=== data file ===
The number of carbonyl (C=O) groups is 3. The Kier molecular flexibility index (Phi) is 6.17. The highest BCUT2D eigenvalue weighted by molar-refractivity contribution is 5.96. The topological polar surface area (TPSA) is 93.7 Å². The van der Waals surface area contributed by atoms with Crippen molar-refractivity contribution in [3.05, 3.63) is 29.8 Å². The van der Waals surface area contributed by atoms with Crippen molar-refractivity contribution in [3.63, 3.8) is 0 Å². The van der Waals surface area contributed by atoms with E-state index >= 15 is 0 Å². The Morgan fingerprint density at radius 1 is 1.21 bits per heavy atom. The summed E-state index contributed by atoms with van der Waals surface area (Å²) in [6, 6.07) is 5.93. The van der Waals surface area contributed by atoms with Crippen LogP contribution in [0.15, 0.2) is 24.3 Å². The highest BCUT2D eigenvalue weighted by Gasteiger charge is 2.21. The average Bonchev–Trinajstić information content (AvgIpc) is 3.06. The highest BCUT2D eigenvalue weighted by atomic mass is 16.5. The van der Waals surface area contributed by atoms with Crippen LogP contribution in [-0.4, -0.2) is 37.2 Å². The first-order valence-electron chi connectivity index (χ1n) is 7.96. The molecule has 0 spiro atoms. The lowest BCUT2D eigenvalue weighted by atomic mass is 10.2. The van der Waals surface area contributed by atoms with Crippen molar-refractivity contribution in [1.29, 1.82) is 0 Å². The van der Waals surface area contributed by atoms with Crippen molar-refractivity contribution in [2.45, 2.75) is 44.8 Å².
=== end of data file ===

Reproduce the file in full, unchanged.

The number of carbonyl (C=O) groups is 3. The Kier molecular flexibility index (Phi) is 6.17. The highest BCUT2D eigenvalue weighted by molar-refractivity contribution is 5.96. The topological polar surface area (TPSA) is 93.7 Å². The van der Waals surface area contributed by atoms with Crippen molar-refractivity contribution in [3.05, 3.63) is 29.8 Å². The van der Waals surface area contributed by atoms with Crippen molar-refractivity contribution in [3.63, 3.8) is 0 Å². The van der Waals surface area contributed by atoms with E-state index >= 15 is 0 Å². The Morgan fingerprint density at radius 1 is 1.21 bits per heavy atom. The summed E-state index contributed by atoms with van der Waals surface area (Å²) in [6, 6.07) is 5.93. The van der Waals surface area contributed by atoms with Crippen LogP contribution in [0.15, 0.2) is 24.3 Å². The highest BCUT2D eigenvalue weighted by Gasteiger charge is 2.21. The average Bonchev–Trinajstić information content (AvgIpc) is 3.06. The highest BCUT2D eigenvalue weighted by atomic mass is 16.5. The van der Waals surface area contributed by atoms with Crippen LogP contribution in [-0.4, -0.2) is 37.2 Å². The first-order valence-electron chi connectivity index (χ1n) is 7.96. The molecule has 0 spiro atoms. The lowest BCUT2D eigenvalue weighted by atomic mass is 10.2. The van der Waals surface area contributed by atoms with Crippen molar-refractivity contribution in [1.29, 1.82) is 0 Å². The van der Waals surface area contributed by atoms with Crippen molar-refractivity contribution in [2.45, 2.75) is 44.8 Å².